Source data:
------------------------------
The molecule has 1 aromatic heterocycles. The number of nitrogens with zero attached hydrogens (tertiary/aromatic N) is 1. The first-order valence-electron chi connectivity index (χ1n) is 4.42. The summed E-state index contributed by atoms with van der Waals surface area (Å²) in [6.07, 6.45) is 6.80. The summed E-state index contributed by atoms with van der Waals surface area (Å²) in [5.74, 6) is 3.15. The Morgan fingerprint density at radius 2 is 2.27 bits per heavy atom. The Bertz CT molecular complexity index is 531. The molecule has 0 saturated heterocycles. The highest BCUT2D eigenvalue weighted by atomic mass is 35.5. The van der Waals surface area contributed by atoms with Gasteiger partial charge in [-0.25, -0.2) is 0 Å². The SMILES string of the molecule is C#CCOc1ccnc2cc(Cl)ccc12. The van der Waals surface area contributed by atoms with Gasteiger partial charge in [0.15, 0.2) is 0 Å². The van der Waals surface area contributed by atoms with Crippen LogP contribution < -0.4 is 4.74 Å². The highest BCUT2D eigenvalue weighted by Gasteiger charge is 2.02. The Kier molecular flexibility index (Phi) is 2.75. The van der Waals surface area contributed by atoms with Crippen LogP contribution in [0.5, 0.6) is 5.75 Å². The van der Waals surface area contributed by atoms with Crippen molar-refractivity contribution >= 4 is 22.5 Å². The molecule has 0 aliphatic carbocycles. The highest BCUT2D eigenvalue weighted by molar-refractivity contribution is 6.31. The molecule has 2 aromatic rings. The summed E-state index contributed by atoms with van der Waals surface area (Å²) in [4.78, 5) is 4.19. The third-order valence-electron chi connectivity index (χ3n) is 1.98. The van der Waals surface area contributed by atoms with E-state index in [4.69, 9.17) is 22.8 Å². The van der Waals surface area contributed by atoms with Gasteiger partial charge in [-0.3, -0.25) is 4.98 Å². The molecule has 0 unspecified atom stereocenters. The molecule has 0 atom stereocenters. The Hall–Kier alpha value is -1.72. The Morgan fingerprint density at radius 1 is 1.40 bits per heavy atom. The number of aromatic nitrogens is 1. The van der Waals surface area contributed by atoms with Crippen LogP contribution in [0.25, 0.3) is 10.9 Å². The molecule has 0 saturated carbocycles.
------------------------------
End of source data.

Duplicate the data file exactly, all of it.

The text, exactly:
The molecule has 1 aromatic heterocycles. The number of nitrogens with zero attached hydrogens (tertiary/aromatic N) is 1. The first-order valence-electron chi connectivity index (χ1n) is 4.42. The summed E-state index contributed by atoms with van der Waals surface area (Å²) in [6.07, 6.45) is 6.80. The summed E-state index contributed by atoms with van der Waals surface area (Å²) in [5.74, 6) is 3.15. The Morgan fingerprint density at radius 2 is 2.27 bits per heavy atom. The Bertz CT molecular complexity index is 531. The molecule has 0 saturated heterocycles. The highest BCUT2D eigenvalue weighted by atomic mass is 35.5. The van der Waals surface area contributed by atoms with Gasteiger partial charge in [-0.25, -0.2) is 0 Å². The SMILES string of the molecule is C#CCOc1ccnc2cc(Cl)ccc12. The van der Waals surface area contributed by atoms with Gasteiger partial charge in [0.15, 0.2) is 0 Å². The van der Waals surface area contributed by atoms with Crippen LogP contribution < -0.4 is 4.74 Å². The highest BCUT2D eigenvalue weighted by Gasteiger charge is 2.02. The Kier molecular flexibility index (Phi) is 2.75. The van der Waals surface area contributed by atoms with Crippen LogP contribution in [0.5, 0.6) is 5.75 Å². The van der Waals surface area contributed by atoms with Crippen molar-refractivity contribution >= 4 is 22.5 Å². The molecule has 0 aliphatic carbocycles. The highest BCUT2D eigenvalue weighted by molar-refractivity contribution is 6.31. The molecule has 2 aromatic rings. The summed E-state index contributed by atoms with van der Waals surface area (Å²) in [4.78, 5) is 4.19. The third-order valence-electron chi connectivity index (χ3n) is 1.98. The van der Waals surface area contributed by atoms with E-state index in [4.69, 9.17) is 22.8 Å². The van der Waals surface area contributed by atoms with Gasteiger partial charge in [-0.3, -0.25) is 4.98 Å². The molecule has 0 unspecified atom stereocenters. The molecule has 0 atom stereocenters. The Hall–Kier alpha value is -1.72. The Morgan fingerprint density at radius 1 is 1.40 bits per heavy atom. The number of aromatic nitrogens is 1. The van der Waals surface area contributed by atoms with Crippen LogP contribution in [0.25, 0.3) is 10.9 Å². The molecule has 0 saturated carbocycles.